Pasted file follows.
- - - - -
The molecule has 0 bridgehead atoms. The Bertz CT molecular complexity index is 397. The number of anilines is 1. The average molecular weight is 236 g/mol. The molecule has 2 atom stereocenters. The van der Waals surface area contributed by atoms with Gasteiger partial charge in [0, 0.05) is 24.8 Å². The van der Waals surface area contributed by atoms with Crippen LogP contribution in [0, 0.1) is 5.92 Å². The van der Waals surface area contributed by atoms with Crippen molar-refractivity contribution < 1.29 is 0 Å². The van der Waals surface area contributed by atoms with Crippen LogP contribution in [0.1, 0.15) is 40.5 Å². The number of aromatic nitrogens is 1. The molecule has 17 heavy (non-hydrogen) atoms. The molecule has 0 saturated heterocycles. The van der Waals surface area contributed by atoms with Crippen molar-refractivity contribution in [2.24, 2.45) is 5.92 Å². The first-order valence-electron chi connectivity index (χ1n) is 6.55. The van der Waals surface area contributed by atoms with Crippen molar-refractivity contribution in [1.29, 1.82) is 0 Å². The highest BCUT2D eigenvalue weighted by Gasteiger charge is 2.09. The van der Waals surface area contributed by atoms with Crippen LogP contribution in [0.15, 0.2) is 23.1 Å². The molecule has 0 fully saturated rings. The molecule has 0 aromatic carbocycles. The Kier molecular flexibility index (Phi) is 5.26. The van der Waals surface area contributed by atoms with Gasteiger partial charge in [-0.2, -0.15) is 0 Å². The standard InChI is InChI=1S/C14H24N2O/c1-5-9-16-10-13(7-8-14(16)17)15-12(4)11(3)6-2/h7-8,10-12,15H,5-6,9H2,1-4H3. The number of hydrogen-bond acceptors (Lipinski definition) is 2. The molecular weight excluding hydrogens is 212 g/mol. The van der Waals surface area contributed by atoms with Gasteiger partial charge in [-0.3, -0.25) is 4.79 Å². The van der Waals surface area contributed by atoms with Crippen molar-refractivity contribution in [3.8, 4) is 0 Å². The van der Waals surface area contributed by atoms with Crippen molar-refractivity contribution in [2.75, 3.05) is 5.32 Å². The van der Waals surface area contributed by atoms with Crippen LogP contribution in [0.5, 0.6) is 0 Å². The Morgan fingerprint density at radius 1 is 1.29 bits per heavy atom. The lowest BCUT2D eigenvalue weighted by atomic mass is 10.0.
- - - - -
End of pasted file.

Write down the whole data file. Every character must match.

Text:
The molecule has 0 bridgehead atoms. The Bertz CT molecular complexity index is 397. The number of anilines is 1. The average molecular weight is 236 g/mol. The molecule has 2 atom stereocenters. The van der Waals surface area contributed by atoms with Gasteiger partial charge in [0, 0.05) is 24.8 Å². The van der Waals surface area contributed by atoms with Crippen LogP contribution in [0, 0.1) is 5.92 Å². The van der Waals surface area contributed by atoms with Crippen molar-refractivity contribution < 1.29 is 0 Å². The van der Waals surface area contributed by atoms with Crippen LogP contribution in [0.1, 0.15) is 40.5 Å². The number of aromatic nitrogens is 1. The molecule has 17 heavy (non-hydrogen) atoms. The molecule has 0 saturated heterocycles. The van der Waals surface area contributed by atoms with Crippen molar-refractivity contribution in [2.24, 2.45) is 5.92 Å². The first-order valence-electron chi connectivity index (χ1n) is 6.55. The van der Waals surface area contributed by atoms with Crippen molar-refractivity contribution in [1.29, 1.82) is 0 Å². The highest BCUT2D eigenvalue weighted by Gasteiger charge is 2.09. The van der Waals surface area contributed by atoms with Crippen LogP contribution in [0.15, 0.2) is 23.1 Å². The molecule has 0 fully saturated rings. The molecule has 0 aromatic carbocycles. The Kier molecular flexibility index (Phi) is 5.26. The van der Waals surface area contributed by atoms with Gasteiger partial charge in [-0.2, -0.15) is 0 Å². The standard InChI is InChI=1S/C14H24N2O/c1-5-9-16-10-13(7-8-14(16)17)15-12(4)11(3)6-2/h7-8,10-12,15H,5-6,9H2,1-4H3. The number of hydrogen-bond acceptors (Lipinski definition) is 2. The molecular weight excluding hydrogens is 212 g/mol. The van der Waals surface area contributed by atoms with Gasteiger partial charge in [-0.3, -0.25) is 4.79 Å². The van der Waals surface area contributed by atoms with Crippen molar-refractivity contribution in [3.8, 4) is 0 Å². The van der Waals surface area contributed by atoms with Crippen molar-refractivity contribution in [2.75, 3.05) is 5.32 Å². The van der Waals surface area contributed by atoms with Crippen LogP contribution in [0.5, 0.6) is 0 Å². The Morgan fingerprint density at radius 1 is 1.29 bits per heavy atom. The lowest BCUT2D eigenvalue weighted by atomic mass is 10.0.